Water

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Water is essential for life. It is made up of two atoms of hydrogen and one atom of oxygen.

Without water, plants, people and animals would go thirsty and die. It is as important as the air we breathe. It is believed that life began in water. It is an essential for the growth and maintenance of our bodies, as it is involved in a number of biological processes.

Importance of water

Water comprises 50 to 70 per cent of an adult's total body weight. It is lost from the body through urine and sweat, and must be replaced through our diets. Many people, though, don't consume enough and as a result may become dehydrated, causing symptoms such as headaches, tiredness and loss of concentration. Chronic dehydration can contribute to a number of health problems, such as constipation and kidney stones.

Strange as it might sound most humans do not get nearly enough water. The body gets its water from three sources:

  1. From drinks, either plain water or as part of other beverages.
  2. From solid foods, especially fruits and vegetables.
  3. As a by-product of chemical reactions within the body.


The British Dietetic Association advises that the average adult should consume 2.5 litres of water per day. Of this, 1.8 litres - the equivalent of six to seven glasses of water per day - must be obtained directly from beverages. This should be increased during periods of hot weather or during and after periods of physical activity.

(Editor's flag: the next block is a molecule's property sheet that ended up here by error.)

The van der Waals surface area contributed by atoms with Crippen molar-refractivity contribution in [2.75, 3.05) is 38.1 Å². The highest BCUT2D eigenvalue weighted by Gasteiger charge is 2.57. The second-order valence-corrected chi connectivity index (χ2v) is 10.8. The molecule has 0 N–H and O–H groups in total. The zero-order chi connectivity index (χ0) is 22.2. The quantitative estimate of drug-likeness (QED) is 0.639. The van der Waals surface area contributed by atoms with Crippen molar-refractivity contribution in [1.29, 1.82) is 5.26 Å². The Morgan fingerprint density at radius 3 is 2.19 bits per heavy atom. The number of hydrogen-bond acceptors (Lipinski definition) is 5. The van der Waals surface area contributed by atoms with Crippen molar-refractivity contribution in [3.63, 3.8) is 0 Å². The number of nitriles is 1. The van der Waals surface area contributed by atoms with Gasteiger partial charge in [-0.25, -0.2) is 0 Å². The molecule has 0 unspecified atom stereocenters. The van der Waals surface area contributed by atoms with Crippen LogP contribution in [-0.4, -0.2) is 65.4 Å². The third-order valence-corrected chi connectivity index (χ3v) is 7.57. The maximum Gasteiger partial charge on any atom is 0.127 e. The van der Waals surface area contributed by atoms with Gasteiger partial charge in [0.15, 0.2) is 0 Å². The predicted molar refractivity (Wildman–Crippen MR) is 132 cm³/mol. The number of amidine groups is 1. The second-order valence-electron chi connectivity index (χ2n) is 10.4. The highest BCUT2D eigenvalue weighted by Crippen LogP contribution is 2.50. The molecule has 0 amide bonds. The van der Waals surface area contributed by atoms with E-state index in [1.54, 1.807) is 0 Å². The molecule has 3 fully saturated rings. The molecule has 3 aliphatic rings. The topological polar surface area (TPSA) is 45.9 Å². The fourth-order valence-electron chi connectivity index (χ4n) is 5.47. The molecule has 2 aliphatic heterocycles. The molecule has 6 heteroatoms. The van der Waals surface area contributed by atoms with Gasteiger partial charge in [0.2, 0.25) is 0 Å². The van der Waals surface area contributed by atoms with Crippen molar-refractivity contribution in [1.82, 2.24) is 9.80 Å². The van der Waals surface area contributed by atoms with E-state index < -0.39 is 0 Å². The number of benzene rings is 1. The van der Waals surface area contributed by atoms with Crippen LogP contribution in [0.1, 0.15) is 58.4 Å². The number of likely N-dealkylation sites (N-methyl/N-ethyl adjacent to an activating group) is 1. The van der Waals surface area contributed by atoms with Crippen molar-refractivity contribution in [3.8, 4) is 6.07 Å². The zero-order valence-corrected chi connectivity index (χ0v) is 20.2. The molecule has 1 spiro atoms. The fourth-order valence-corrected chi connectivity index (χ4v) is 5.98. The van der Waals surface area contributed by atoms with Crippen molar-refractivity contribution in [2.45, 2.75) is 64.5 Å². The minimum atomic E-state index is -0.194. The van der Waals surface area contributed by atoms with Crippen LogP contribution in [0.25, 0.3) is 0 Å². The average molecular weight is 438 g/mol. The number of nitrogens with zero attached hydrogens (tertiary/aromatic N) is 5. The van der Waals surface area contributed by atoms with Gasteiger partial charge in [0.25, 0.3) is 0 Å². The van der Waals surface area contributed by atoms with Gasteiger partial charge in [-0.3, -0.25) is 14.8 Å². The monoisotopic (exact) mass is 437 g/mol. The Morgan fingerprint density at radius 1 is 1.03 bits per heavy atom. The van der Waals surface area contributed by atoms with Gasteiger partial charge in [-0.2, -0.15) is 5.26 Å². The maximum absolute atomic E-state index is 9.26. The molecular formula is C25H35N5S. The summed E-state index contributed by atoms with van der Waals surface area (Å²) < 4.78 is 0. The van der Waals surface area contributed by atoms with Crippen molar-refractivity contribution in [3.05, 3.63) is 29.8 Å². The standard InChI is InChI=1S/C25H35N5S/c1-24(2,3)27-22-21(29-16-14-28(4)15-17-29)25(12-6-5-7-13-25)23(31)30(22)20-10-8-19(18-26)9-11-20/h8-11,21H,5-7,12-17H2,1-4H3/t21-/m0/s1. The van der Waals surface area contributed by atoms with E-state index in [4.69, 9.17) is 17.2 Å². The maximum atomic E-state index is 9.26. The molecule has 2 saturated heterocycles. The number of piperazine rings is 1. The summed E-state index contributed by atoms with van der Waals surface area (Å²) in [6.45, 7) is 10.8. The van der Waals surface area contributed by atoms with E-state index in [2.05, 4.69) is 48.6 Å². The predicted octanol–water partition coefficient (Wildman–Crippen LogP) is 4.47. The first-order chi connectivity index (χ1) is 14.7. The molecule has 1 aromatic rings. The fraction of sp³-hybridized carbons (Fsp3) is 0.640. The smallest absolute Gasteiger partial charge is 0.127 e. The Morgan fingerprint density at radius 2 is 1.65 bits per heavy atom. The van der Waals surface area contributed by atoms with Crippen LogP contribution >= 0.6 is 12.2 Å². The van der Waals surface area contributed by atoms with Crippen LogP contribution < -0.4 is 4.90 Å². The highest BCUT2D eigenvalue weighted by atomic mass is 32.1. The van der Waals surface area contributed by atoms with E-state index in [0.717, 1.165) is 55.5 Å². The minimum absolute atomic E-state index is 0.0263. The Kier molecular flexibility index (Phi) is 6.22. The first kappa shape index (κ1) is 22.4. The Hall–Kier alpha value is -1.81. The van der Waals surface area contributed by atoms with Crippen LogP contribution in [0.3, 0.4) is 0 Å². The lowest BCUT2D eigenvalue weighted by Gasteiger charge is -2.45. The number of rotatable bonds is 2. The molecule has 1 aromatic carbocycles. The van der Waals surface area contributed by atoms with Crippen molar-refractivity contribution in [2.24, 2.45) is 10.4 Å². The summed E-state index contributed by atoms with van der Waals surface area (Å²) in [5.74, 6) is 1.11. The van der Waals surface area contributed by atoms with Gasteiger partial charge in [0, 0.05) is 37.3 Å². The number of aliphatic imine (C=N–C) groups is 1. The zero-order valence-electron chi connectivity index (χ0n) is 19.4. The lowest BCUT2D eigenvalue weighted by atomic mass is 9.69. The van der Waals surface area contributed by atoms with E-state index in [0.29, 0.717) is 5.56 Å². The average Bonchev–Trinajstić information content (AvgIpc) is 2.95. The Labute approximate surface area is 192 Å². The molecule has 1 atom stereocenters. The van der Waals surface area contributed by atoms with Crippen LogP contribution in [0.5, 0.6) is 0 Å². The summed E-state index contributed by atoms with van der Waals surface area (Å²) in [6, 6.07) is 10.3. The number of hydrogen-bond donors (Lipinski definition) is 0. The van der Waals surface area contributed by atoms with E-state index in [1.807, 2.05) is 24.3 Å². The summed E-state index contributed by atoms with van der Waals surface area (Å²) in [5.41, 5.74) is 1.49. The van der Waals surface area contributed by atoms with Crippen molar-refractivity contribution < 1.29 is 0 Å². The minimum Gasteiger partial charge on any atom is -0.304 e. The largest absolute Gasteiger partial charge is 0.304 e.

Water is the major ingredient of all drinks: carbonated and still drinks are 65 per cent water, diluted squashes are 86 per cent water (after dilution) and fruit juices are 90 per cent water. But drinking plain water is still the most effective way of replacing lost fluids.

To achieve the daily intake of water

  • Start the day with a glass of water.
  • Keep water at a reachable distance at work.
  • If you travel during the day, carry a bottle of water with you.
  • Have lots of fresh fruit and vegetables; they have a high water content as well as many other health benefits.

CopperBytes

  • On average, each person uses over 300 litres of water at home every day. This is equal to about one full bathtub. The amount increases to about 600 litres per day when we include our indirect use of water through businesses and services that support us. If we had to retrieve this amount of water, it would take some 75 trips with a 4 L jug in each hand.
  • Worldwide every minute four children die for lack of drinking water. This equals casualties of 30 fully loaded Boeing 747s crashing every day.
  • The average human body is composed of about 55% water.
  • Most of our food is water: tomatoes (95%), spinach (91%), milk (90%), apples (85%), potatoes (80%), beef (61%), hot dogs (56%).
  • Because 70% of the Earth is covered by water, it is called the 'Blue Planet'.
  • Only 2.5% of the world's water is fresh, while 97.5% is oceans.
  • Even in the absence of any visible perspiration, approximately half of water loss occurs through the operation of our lungs and skin.
  • Simply breathing in and out uses more than a pint of water a day. Without water, you would only expect to live for around one week.
  • Water is the drink of choice for protecting your teeth and gums.
  • Space explorations have found signs that water exists not only on Earth but throughout the universe.
  • 92% of the energy used in washing machines is used by the hot water heater to heat water, and only 8% of the energy is actually used to run the machine. Using cold water to wash and rinse our clothes save up to 225 kg of CO2 per year.

References

  • What is Water?
  • BBC health: Nutrition - Drinks